48. Miss A and I love making pita bread. I’m going to have to try your recipe. The honey sounds like a great addition and the tip for covering the ones left to cool is going to be very helpful. :)

    Reply
  49. Nami | Just One Cookbook

     /  October 13, 2012

    We loooove pita bread and this could be the best looking pita I’ve seen in a while! Whoa. Even I who has fear for yeast might give this a try. And your troubleshoot is soooooo helpful. This whole post is very well written and I’m very very impressed Sawsan! This will be saved in my special folder now.

    Reply
  50. Very thorough directions!

    Reply
  51. may allah sw taala bless u n guide u alwyz ameen!

    Reply
  52. Heba

     /  November 15, 2012

    Hi Sawsan: Thanks alot for all of these wonderful recipes. I really appreciate this nice work that you are doing. Regarding to the pita bread recipe, I have instant yeast instead of dry yeast, so I would like to know how much of instant yeast shall I use for this pita recipe. Thanks againe

    Reply
    • Hello Heba
      Thank you very much for your sweet comment.
      Instant yeast is a little more potent than dry yeast. You will need to use 25% less, so 2 teaspoons of instant yeast instead of 2 and a 1/2 should be fine

      Reply
  53. Sona

     /  April 11, 2013

    Hi Swansan, Your Pitas look amazing! I recently made some that were ok, so I am excited to try yours to see how all your helpful hints work out for me. I just have one question. Is it possible to leave out the milk powder? We have dairy allergies and I am wondering if I can just omit it or if I should replace it with something else. Can’t wait to try your recipe! Thanks alot!!!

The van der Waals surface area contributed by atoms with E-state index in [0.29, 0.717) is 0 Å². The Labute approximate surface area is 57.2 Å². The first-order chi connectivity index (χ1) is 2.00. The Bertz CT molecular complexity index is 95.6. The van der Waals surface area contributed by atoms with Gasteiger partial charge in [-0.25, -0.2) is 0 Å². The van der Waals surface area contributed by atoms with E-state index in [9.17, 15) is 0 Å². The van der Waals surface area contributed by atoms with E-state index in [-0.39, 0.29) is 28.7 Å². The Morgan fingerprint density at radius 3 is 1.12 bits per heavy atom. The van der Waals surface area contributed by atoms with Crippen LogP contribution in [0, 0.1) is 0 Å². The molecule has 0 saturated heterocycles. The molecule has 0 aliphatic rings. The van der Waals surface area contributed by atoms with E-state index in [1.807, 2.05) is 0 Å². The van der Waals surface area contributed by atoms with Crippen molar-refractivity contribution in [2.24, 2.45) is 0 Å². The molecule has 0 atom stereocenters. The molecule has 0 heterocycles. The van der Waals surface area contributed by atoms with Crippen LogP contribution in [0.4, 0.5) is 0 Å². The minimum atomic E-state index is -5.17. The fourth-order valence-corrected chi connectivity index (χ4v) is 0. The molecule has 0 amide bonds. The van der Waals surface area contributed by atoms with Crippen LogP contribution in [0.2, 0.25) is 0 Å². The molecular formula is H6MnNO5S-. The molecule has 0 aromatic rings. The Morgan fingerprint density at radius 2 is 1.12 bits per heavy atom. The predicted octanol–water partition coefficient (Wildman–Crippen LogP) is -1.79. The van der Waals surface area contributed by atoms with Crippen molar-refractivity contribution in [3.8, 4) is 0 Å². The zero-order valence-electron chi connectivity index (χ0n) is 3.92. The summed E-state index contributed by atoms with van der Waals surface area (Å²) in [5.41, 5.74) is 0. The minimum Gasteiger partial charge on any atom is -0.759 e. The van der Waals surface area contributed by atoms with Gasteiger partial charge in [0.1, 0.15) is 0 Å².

Reply
    • Hello Sona,
      The milk makes the pita bread softer and chewier. You could omit it and try adding one teaspoon of vinegar. I have never tried it that way but it is my experience that vinegar has a similar effect to milk when it is used in the dough.
      looking forward to hearing how your pita experiment turns out

      Reply
  54. Bindu

     /  April 13, 2013

    Hi Sawsan,
    Thank you for posting the pita bread recipe. Your pita breads look so delicious. I am glad I found it. I am wondering if this can be made using a pan like we make flatbreads in India… I wanted to make some pita bread pockets so I can take them for lunch.
    Thank you,
    Bindu

    Reply
    • Hello Bindu,
      Thank you for the kind comment
      You can make it in a pan but it may not puff up all the way in a pan, give it a try and let me know how they turn out

      Reply
  55. Sasha

     /  April 14, 2013

    Found this recipe via pinterest and made it tonight! It was AMAZING!!! Thank you so very much for sharing!

    Reply
  56. Anonymous

     /  April 24, 2013

    Hello Sawsan, Im so delighted ive found your website today, i will give the pittas a try and im going to make different floured ones with herbs and spices for mor plain dishes! Thanks you x

    Reply
  57. Hello Sawsan, Im so delighted ive found your website today, i will give the pittas a try and im going to make different floured ones with herbs and spices for mor plain dishes! Thanks you x

    Reply
  58. These turned out AMAZING! Thank you so much for your delightful recipe! I am vegan so I substituted the dry milk for soy milk and used agave in place of honey. I baked them on a pizza stone and am thrilled to have a beautiful steaming pile of fresh pita on my dinner table. You are an inspiration – keep up the great work! Cheers.

    Reply
  59. Ebtisam

     /  April 26, 2013

    Hi again… Another wonderful recipe of yours Sawsan , I ve tried with half flour and half whole wheat turned to be perfect all z family enjoyed so much… Thank you
    Ebtisam

    Reply
  60. Beautiful post and pictures Sawsan! I wish there was a way to make this with coconut flour or nut flours to make it gluten free.. that would be heavenly! ;)